Our department is looking at some open-source textbooks for our statistics and precalculus classes. This process elicited the following thoughts expressed in list form.
Facts on the Ground.
- Modern textbooks from mainline publishers are very expensive, $200 and more.
- Many students do not buy the textbook, even a used copy. They find a bootlegged copy online or try to get by with a library copy or without one.
- Reading a textbook is often a last resort. If a student wants to know about some algorithm, they check their notes and then turn to google.
- Explicit reading assignments with consequences – quizzes over the material or journal entries – are not commonly made by math instructors.
- Math textbooks are often chosen by instructors for their problems – number, difficulty and variety.
- Math textbooks are often chosen for their ancillaries – online homework systems, test banks, detailed instructor outlines, etc.
- Math textbooks have many pages of explanations for many varieties of problems. This is a result of trying to be all things to all people (instructors).
- Lower level math textbooks have not materially changed in fifty or more years. They cover the same material in substantially the same way. Instructors learned the material that way and are comfortable teaching it in the same way.
What Instructors Get from a Commercial Textbook
- A carefully written and edited reference for students and themselves.
- Carefully sequenced explanations.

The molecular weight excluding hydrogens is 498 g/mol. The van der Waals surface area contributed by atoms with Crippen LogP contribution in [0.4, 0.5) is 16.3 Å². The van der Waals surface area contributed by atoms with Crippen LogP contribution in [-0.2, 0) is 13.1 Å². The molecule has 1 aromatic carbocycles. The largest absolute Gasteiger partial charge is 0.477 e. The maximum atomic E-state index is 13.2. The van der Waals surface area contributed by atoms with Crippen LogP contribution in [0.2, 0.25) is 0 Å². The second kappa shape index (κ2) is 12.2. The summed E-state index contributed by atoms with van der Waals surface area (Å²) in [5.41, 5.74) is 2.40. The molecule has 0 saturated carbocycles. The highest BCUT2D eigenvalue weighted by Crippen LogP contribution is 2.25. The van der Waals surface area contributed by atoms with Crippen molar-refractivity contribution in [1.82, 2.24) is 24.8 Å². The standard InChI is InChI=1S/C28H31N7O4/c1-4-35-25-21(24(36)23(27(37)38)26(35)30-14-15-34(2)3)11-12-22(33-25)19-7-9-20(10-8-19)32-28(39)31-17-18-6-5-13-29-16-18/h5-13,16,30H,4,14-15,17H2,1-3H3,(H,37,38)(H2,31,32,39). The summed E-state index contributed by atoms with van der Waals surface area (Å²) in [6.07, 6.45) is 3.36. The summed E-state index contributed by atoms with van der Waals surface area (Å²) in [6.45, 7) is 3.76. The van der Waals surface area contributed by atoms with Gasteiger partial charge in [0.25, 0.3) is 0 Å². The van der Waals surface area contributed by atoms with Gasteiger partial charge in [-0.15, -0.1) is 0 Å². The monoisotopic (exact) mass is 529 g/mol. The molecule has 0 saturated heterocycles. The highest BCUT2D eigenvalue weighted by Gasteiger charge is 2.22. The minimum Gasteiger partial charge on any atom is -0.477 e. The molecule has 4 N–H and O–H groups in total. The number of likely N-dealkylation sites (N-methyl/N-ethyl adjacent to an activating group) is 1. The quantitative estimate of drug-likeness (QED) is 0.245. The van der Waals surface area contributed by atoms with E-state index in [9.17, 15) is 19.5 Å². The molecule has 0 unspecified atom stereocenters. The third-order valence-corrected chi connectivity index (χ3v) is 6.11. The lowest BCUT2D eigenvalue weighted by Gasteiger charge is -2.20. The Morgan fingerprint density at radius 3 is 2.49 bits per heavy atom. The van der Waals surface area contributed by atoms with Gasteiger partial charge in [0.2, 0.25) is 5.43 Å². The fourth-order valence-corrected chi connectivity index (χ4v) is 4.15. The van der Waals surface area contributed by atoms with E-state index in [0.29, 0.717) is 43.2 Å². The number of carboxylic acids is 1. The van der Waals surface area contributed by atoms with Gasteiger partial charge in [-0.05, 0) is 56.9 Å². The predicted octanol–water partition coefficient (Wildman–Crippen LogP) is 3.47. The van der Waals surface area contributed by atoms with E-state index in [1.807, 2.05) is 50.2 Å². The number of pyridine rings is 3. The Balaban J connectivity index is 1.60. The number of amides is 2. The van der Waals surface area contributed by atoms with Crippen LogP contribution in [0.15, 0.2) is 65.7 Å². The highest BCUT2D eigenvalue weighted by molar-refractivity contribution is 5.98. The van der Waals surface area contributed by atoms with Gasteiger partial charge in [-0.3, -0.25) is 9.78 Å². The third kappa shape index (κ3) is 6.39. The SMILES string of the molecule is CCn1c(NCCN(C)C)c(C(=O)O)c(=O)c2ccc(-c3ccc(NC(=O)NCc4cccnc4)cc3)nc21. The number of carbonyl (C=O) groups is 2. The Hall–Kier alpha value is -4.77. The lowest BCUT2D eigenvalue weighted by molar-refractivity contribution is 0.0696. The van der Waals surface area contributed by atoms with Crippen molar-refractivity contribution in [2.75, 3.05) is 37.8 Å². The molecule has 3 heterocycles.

- A source of professional quality diagrams.
- A source of problems with answers – answers to odd problems for the students, all answers for the instructor.
- Extra help for their students.
- An outline for the material to be covered.
- A pace – one section per day though not always.
What Students Get from a Commercial Textbook
- See what instructors get.
- Several pounds of paper to lug around in a sagging backpack.
- A $200 expense partially recovered by selling the text back to the bookstore.
Marketplace forces have constructed a system of textbooks with lots of bells and whistles which students can’t afford. The upshot is that students avoid math classes, use bootleg copies and answer keys, and select instructors based on the cost of the textbook. State legislatures are considering incentives to encourage cheaper texts. In response math departments are looking at open-source textbooks.
The math textbook will become obsolete going the way of the LP and CD in the music industry. Smartphone apps for writing math are developing. YouTube is teeming with math videos. Free complete math courses can be found online. Professors are posting their notes with extensive hyperlinks. People are building mathematical images, graphing tools, and math concept demonstrators. Math instructors will become curators picking and choosing from the myriad of internet math artifacts. Master curators will develop – the DJ’s of the math world.